One fine day you are sitting on the couch when you receive a text message that says you won $100,000.00. What’s your first reaction upon seeing the text? If you have some awareness of how text scams work in the real world, you probably dismissed it and just went about your day. Perhaps you couldn’t simply ignore it because the texter got pertinent personal details of yours right: your name, your mobile number, your location. This is why it’s important to be able to identify a text scam.
The Unfortunate Reality
On any given day, unwanted messages, calls, emails, solicitations, or kinds of communication being pumped into your system constantly will get on your nerves. But since staying connected throughout this health crisis is essential, we cannot truly separate ourselves from our gadgets because this is where we get news– not just about the world, but about the people we care about.
The sad reality is that even amid a global pandemic, some still choose to take advantage of innocent mobile users who fall prey to their tricks. Among the most common tactics used by scammers is phishing emails, and then including attachments claimed to have further information on COVID-19. Upon opening the attachment, malware integrates itself into your system. Millions have been lost because of pandemic-related scams that involved phishing that promotes sowing fear.
This loss of business dollars comes as no surprise since there are billions of people all over the globe who use text messaging to communicate. SMS is a thriving medium of communication in the modern world, as it is the perceived middle ground of tech know-how between the older generation to the youngest ones. With an open rate of 98%, it is not a wonder that some companies and government agencies still use SMS as a top medium to communicate with their target audience.
What’s alarming is that above 90% of text spam messages are scams or fraudulent SMS.
Common Text Scams
Some of the most common SMS scams include the following.
1. Family Emergency Text Scam
The fraudsters might say a victim’s spouse, friend, child, relative, or loved one needs help getting out of some financial debacle, or some other accident or misfortune.
2. Fake Refunds Text Scam
Scammers send out fake refund forms from a company. In their SMS, they instruct potential victims to provide their deposit details and then reverse the fee. After knowing the recipient’s routing number, they can then access the victim’s bank account.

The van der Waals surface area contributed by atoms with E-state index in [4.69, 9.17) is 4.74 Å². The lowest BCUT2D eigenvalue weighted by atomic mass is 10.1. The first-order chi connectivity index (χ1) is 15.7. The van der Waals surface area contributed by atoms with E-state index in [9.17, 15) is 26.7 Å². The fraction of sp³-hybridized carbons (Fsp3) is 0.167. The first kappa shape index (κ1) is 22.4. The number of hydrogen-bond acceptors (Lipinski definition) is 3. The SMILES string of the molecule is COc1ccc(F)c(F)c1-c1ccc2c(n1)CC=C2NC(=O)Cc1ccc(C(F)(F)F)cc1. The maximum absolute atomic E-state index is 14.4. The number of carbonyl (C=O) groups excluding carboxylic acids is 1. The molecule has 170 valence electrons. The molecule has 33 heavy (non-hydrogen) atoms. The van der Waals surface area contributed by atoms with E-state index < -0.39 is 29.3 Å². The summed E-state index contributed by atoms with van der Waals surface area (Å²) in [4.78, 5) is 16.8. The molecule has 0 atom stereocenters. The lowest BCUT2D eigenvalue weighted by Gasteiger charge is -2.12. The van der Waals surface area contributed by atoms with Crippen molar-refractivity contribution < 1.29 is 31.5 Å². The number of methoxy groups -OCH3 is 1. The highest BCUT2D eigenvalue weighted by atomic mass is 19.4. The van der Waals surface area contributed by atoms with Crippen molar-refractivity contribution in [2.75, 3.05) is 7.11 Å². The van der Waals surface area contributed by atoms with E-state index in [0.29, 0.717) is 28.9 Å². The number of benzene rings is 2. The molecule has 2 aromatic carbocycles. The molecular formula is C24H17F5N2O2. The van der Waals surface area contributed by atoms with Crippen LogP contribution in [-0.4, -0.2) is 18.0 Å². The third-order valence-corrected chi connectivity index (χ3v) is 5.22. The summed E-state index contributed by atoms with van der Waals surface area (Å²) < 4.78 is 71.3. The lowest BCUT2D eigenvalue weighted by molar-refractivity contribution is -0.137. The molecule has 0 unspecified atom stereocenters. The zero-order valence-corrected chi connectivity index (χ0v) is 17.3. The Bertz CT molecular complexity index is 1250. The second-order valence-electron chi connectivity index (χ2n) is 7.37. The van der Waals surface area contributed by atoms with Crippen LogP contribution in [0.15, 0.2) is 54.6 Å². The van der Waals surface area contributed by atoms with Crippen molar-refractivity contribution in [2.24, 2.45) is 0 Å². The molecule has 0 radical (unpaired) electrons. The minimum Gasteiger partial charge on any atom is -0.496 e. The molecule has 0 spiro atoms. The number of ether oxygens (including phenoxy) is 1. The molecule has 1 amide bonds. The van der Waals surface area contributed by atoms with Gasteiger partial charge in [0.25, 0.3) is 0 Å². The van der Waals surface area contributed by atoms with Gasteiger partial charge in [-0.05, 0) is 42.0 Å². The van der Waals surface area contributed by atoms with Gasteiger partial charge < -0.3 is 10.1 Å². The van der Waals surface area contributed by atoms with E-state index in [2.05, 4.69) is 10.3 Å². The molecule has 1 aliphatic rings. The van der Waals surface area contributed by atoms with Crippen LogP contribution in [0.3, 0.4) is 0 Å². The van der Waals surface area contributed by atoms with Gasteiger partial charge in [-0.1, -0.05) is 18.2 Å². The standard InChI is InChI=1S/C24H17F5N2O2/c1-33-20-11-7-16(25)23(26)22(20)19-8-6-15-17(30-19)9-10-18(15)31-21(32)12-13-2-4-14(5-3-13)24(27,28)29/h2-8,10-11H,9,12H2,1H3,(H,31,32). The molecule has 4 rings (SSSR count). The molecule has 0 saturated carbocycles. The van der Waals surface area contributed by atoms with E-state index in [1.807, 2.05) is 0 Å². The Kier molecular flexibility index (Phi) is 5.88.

3. Fake Delivery Text Scam
Scammers will use legitimate parcel services’ business names to obtain additional information or charge extra money for fake parcel deliveries.
4. Reactivation Text Scam
The recipient would be someone with a real account that has been compromised. Scammers may ask naive victims for a text code, which would reset their password via a questionable domain to enable account reactivation.
5. Prize Text Scam
Scammers will say the recipient won a prize for a contest they did not enter. Claiming the prize will require personal information.
A Guide to Identifying a Text Scam
Know the importance of keeping your personal information safe. Here are some of the ways to identify a text scam, why you should not fall for such schemes.
Stay Away from Irrelevant News
Scammers who send spam SMS saying “you won X amount for joining their contest,” which you did not enter in the first place, are just sending a hasty hail Mary in the hopes that you are gullible enough to fall for their trap.
These fiends work by notifying you through SMS about claiming a prize and then requiring personal information such as your full name, address, as well as financials-related data like your bank or card details. If the prize money, terms, or offer sounds too good to be true, be an instant skeptic– it probably is.
Just because they know your name or other important information, it does not mean that they are the real deal. Data leaks are common online, so stay vigilant.
Check for Brand Image and Identity Consistency
Fraudsters may sometimes use a legitimate company’s name, logo, or other well-known credentials. It is usually harder to spot if you are not too familiar with the brand the scammer uses.
If this is a brand you have some familiarity with the brand, you may check the message’s tone, the sender’s texting habits, and how on-brand the manner of delivery was. If it is inconsistent in many respects, then it is probably a spoof.
Spelling and grammar errors are also a major red flag when trying to spot text scams. Fraudsters usually have many spelling mistakes, grammatical errors, misused words, and just overall headache-inducing content construction.
Look out for unusual numbers. Marketing messages will be sent using brand verified numbers that are 10 digits or less. Be careful when you encounter abnormally lengthy numbers. However, it could still really be hard to tell sometimes, so if you are sure if the sender is trying to scam you, block them immediately to stop receiving any form of communication from them.
If you are still unsure about the message’s validity, the ultimate solution would be to double-check with the company in question’s official communication channels. Drop them an email, communicate through their chat support, or give them a ring so you could get to the bottom of it all.
Constant Vigilance Is Key
As technology improves, they also get better at finding ways to prey on innocent consumers. Do due diligence if you are unsure of specific senders communicating with you via SMS. Never give away your data freely, even if they are “offering” some amazing reward in exchange. If it’s too good to be true, it’s probably a text scam.